The Bealach is a perfect place to learn about geology, and in particular the impact of glaciation on landforms. It has been decided that such information provides a great story of interest, but is perhaps best provided through a separate self-guided geological trail booklet covering the whole peninsula, with no on site media. Such a trail would include discussion of the formation of the rocks of Skye, Raasay and Rhona, the hanging valleys of Beinn Bhan, the limestone beds of the west coast of Applecross, raised beaches, U-shaped valleys, glacial erratics, cross-bedding patterns (related to the deposition of eroded material by fast-flowing streams about 500 million years ago), ice scouring, post glacial screes and the formation of the beds of Torridonian sandstone.

Music, Lights, Action.....a new training course available

Tuesday, March 27, 2012

Music, Lights, Action.......

To increase the capacity to host events in Applecross in the future, a traininig course will be available related to music entertainment, providing a chance to learn the skills of stage lighting, video projection, setting up and managing a PA system and mixing sound. This will be of value to anyone interested in being involved in musical or theatrical events in Applecross or further afield. The proposed course would be led by Sean Kilbride and run over four sessions, with each lasting approximately two hours. Five people have already enrolled onto the first session.....

Course contents....

Stage lighting and video projection: How to operate the stage lighting desk and set up "disco "lights and smoke machine; how to set up screens and video projector and plug in a laptop and dvd player.

Amps and speakers: How to set up speakers and amps including CD player, small PA, Big PA and monitor system

Mixing Desk and Effects: Looking at the functions of the mixing desk, tone control, applying effects, auxilliary channels and how to use multi effects, reverb and compression.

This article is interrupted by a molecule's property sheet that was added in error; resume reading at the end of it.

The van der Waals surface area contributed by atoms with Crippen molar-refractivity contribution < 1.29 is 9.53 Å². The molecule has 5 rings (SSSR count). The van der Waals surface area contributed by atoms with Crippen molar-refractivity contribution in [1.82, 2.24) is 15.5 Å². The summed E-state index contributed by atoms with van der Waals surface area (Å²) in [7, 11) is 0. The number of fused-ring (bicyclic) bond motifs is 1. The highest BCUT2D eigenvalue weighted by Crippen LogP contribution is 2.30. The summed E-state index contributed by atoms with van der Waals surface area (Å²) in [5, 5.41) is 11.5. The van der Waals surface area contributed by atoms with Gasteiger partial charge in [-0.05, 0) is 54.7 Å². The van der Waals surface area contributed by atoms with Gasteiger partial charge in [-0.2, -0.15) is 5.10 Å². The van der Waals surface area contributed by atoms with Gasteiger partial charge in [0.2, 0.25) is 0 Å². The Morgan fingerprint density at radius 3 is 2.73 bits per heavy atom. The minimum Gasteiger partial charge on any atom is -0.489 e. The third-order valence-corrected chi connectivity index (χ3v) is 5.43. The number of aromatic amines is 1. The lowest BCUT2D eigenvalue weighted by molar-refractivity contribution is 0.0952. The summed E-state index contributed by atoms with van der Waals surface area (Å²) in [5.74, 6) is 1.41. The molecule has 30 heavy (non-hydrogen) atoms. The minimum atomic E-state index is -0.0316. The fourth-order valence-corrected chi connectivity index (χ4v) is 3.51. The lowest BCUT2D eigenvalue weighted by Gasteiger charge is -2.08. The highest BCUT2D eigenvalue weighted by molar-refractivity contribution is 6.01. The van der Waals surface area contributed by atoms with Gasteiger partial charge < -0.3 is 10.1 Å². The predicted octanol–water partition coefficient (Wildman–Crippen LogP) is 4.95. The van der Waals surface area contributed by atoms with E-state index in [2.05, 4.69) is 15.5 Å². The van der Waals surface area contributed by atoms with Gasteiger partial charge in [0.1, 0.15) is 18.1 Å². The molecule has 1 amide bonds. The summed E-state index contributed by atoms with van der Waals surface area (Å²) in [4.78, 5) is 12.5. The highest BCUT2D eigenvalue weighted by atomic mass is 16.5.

Sound Skills: Applying all the skills learnt previously in a real environment, setting up PA and lights, mixing sound for live musicians, projecting a backdrop, and packing away.

Guided Walks Leaflet update

Tuesday, March 27, 2012

Although it has enjoyed great success, the time has come to give the old Scenic Walks leaflet a facelift. This will be the first of a number of new leaflets and specialist trails booklets that will be developed over the next few months. As part of this process, the old maps are being updated with new trails added. It is hoped that the new version will prove to be just as popular as the previous one.

In addition, leaflets focusing on the wildlife importance of Cŕrnach woodland and Milton loch and on the broch will also be designed, together with a series of specialist booklets that will enable visitors to self-guide themselves around Applecross by foot. These will focus on natural history, cultural heritage / archaeology and geology. The ideas for these booklets arose out of the interpretation plan and a general desire for there to be little on-the –ground presence of information. It is hoped that this published information will provided a low footprint means of persuading visitors to part from their cars, find out more about the Applecross, visit out of season, and perhaps stay a few days longer than they might have done previously.

Archaeological training day

Saturday, March 17, 2012

Numbers were low for this training day (2 only), maybe because the words ‘plane table survey’ sound scarily technical, but in fact this is a very easy and quite fun way of making a plan of archaeological sites. Anyway, despite a lot of muttering about having to be in the shade of the trees when a lovely sunny day was happening elsewhere, we were able, in one day, to produce a useful ground plan of the site.